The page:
Building diabetes-friendly social environments and providing reliable diabetes-related information were essential.

Peer Review reports


Diabetes is a public health challenge leading to enormous burdens on global health care systems [1]. The latest national survey reported that 1.7 billion Chinese adults suffered from diabetes in 2018, and approximately 90% of the diabetes was diagnosed as type 2 diabetes mellitus (T2DM) [2]. Despite the prevalence of T2DM, blood glucose control is still suboptimal in Chinese people with T2DM [3, 4]. The optimal target of blood glucose control of Chinese people with T2DM was defined as HbA1c < 53 mmol/mol (7%) [2]. However, 77% of Chinese people with T2DM had poor blood glucose control (HbA1c > 7%) [3,4,5]. Because poor blood glucose control could cause severe complications and premature death, improving blood glucose control is worthy of more attention [6].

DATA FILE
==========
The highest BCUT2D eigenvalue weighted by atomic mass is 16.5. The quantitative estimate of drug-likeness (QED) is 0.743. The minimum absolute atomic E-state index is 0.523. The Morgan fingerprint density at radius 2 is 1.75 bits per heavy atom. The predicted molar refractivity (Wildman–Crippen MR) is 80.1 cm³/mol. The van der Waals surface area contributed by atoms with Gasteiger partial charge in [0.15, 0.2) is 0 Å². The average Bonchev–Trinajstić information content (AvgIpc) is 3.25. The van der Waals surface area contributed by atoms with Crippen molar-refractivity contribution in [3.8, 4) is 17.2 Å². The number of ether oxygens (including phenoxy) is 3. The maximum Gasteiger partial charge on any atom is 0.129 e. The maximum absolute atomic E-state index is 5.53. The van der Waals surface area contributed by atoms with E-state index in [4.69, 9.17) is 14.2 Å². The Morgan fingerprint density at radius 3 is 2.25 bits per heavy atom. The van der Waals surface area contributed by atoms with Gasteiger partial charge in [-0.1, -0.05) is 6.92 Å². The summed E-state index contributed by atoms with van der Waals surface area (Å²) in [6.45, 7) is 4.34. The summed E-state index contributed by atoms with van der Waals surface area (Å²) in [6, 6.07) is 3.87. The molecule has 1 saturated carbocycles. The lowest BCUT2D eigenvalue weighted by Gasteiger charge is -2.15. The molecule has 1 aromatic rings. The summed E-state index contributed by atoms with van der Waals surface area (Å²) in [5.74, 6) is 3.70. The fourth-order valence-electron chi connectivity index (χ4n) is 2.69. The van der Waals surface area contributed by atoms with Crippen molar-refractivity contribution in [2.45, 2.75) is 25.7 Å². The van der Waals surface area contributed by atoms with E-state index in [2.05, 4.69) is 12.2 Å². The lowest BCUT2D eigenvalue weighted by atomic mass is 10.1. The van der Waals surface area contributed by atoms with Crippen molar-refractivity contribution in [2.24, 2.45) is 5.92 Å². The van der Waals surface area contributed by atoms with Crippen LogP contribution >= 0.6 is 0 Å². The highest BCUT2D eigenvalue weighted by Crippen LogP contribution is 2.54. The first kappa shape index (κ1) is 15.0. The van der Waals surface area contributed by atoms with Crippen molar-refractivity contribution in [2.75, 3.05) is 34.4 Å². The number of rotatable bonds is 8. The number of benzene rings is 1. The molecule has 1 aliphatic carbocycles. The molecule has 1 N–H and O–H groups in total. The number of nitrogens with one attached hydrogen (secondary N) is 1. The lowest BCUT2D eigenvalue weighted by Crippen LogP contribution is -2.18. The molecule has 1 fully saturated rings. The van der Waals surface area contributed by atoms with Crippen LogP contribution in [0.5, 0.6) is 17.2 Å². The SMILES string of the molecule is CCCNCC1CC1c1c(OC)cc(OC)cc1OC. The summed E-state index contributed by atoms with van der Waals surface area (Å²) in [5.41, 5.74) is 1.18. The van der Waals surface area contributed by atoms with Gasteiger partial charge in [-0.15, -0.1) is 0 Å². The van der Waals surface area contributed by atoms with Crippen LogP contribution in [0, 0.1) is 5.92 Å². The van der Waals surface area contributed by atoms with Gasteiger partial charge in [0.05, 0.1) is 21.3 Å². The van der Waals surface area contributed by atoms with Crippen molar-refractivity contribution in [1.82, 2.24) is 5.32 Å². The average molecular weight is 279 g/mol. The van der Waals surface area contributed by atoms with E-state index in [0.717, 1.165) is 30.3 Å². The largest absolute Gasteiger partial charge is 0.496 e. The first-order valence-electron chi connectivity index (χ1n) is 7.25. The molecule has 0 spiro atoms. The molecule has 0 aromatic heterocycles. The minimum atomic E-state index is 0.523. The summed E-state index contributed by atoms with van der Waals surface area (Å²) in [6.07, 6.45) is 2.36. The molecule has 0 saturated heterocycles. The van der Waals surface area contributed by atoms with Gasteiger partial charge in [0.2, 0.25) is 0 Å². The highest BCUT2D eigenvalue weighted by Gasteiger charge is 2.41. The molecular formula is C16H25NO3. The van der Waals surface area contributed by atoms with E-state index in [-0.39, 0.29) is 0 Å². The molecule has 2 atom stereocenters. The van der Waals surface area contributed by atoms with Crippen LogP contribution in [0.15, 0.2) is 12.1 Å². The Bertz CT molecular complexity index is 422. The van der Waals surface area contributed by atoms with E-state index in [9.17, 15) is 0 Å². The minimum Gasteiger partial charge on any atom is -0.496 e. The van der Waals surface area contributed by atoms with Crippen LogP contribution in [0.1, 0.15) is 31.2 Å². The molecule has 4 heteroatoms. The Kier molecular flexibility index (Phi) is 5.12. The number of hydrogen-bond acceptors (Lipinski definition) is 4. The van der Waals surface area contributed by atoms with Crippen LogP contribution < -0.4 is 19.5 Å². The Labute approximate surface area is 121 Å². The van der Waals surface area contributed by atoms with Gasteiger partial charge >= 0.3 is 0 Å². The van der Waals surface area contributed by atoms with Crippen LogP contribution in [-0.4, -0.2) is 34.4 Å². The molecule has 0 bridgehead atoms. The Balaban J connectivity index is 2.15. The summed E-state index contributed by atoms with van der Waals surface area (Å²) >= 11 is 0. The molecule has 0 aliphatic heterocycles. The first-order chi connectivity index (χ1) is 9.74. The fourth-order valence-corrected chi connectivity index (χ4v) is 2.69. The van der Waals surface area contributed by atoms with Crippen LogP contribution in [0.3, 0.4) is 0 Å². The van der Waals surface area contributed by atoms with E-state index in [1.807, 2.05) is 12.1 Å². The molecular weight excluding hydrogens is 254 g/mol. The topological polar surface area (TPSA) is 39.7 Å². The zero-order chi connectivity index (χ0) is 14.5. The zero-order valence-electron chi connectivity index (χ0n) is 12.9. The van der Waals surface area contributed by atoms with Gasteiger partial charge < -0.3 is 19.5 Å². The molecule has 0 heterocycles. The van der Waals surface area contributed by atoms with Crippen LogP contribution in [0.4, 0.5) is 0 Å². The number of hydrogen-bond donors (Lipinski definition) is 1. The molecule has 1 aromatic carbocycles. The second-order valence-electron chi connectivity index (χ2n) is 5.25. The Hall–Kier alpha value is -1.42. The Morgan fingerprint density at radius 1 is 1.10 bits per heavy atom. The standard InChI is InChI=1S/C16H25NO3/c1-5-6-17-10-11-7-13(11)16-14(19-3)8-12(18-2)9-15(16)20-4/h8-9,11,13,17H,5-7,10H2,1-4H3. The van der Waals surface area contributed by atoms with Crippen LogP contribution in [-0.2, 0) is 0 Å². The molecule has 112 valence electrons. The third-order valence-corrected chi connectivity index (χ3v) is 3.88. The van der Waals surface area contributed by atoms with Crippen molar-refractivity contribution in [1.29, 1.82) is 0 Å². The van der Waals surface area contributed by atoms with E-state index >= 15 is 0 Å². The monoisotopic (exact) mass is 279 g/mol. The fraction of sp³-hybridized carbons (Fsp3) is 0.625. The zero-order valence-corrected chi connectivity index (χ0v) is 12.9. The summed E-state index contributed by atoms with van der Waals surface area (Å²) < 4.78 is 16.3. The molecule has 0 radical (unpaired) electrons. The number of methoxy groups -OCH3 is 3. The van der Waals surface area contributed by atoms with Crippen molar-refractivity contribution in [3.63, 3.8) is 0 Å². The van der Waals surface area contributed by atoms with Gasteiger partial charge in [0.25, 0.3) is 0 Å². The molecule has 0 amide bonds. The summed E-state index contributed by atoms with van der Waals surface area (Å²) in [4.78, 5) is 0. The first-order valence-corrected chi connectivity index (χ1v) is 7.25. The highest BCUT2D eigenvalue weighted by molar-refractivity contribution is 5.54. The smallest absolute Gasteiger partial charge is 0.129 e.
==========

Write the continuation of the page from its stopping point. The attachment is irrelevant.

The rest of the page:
Self-management has been proven as the cornerstone to improve blood glucose control [7,8,9,10,11,12,13,14]. Self-management refers abilities of people with chronic diseases to collaborate with health care teams and social networks to cope with their health conditions [9].

However, diabetes self-management engagement is significantly inadequate in Chinese people with T2DM [11]. Merely 9.2–16.7% of Chinese people with T2DM had adequate self-management engagement [3, 4]. Given this situation, prompting self-management engagement could be important [15]. To prompt self-management engagement, exploring factors impacting self-management engagement of Chinese people with poorly controlled diabetes is essential [16,17,18].